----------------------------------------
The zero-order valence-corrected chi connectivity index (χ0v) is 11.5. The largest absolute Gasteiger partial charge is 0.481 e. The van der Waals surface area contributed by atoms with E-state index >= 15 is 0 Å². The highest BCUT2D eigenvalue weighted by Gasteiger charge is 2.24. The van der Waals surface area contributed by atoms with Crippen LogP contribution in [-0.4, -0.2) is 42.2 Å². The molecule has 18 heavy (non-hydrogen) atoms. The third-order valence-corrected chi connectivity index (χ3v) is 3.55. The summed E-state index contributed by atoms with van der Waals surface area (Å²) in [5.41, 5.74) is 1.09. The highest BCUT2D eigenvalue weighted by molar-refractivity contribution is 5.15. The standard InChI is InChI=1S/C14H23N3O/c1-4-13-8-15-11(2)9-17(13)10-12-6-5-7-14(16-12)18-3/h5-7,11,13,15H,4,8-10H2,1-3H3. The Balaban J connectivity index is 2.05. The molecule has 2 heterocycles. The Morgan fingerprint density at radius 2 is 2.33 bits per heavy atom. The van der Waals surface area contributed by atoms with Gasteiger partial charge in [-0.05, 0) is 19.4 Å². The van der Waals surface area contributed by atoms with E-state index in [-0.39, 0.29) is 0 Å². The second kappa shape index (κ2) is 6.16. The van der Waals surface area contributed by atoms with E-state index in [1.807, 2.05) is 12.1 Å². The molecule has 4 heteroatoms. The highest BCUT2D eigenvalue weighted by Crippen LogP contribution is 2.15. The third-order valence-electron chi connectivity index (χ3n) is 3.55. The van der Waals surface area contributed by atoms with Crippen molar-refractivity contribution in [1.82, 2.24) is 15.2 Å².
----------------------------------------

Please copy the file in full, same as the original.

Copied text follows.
The zero-order valence-corrected chi connectivity index (χ0v) is 11.5. The largest absolute Gasteiger partial charge is 0.481 e. The van der Waals surface area contributed by atoms with E-state index >= 15 is 0 Å². The highest BCUT2D eigenvalue weighted by Gasteiger charge is 2.24. The van der Waals surface area contributed by atoms with Crippen LogP contribution in [-0.4, -0.2) is 42.2 Å². The molecule has 18 heavy (non-hydrogen) atoms. The third-order valence-corrected chi connectivity index (χ3v) is 3.55. The summed E-state index contributed by atoms with van der Waals surface area (Å²) in [5.41, 5.74) is 1.09. The highest BCUT2D eigenvalue weighted by molar-refractivity contribution is 5.15. The standard InChI is InChI=1S/C14H23N3O/c1-4-13-8-15-11(2)9-17(13)10-12-6-5-7-14(16-12)18-3/h5-7,11,13,15H,4,8-10H2,1-3H3. The Balaban J connectivity index is 2.05. The molecule has 2 heterocycles. The Morgan fingerprint density at radius 2 is 2.33 bits per heavy atom. The van der Waals surface area contributed by atoms with Gasteiger partial charge in [-0.05, 0) is 19.4 Å². The van der Waals surface area contributed by atoms with E-state index in [-0.39, 0.29) is 0 Å². The second kappa shape index (κ2) is 6.16. The van der Waals surface area contributed by atoms with E-state index in [1.807, 2.05) is 12.1 Å². The molecule has 4 heteroatoms. The highest BCUT2D eigenvalue weighted by Crippen LogP contribution is 2.15. The third-order valence-electron chi connectivity index (χ3n) is 3.55. The van der Waals surface area contributed by atoms with Crippen molar-refractivity contribution in [1.82, 2.24) is 15.2 Å².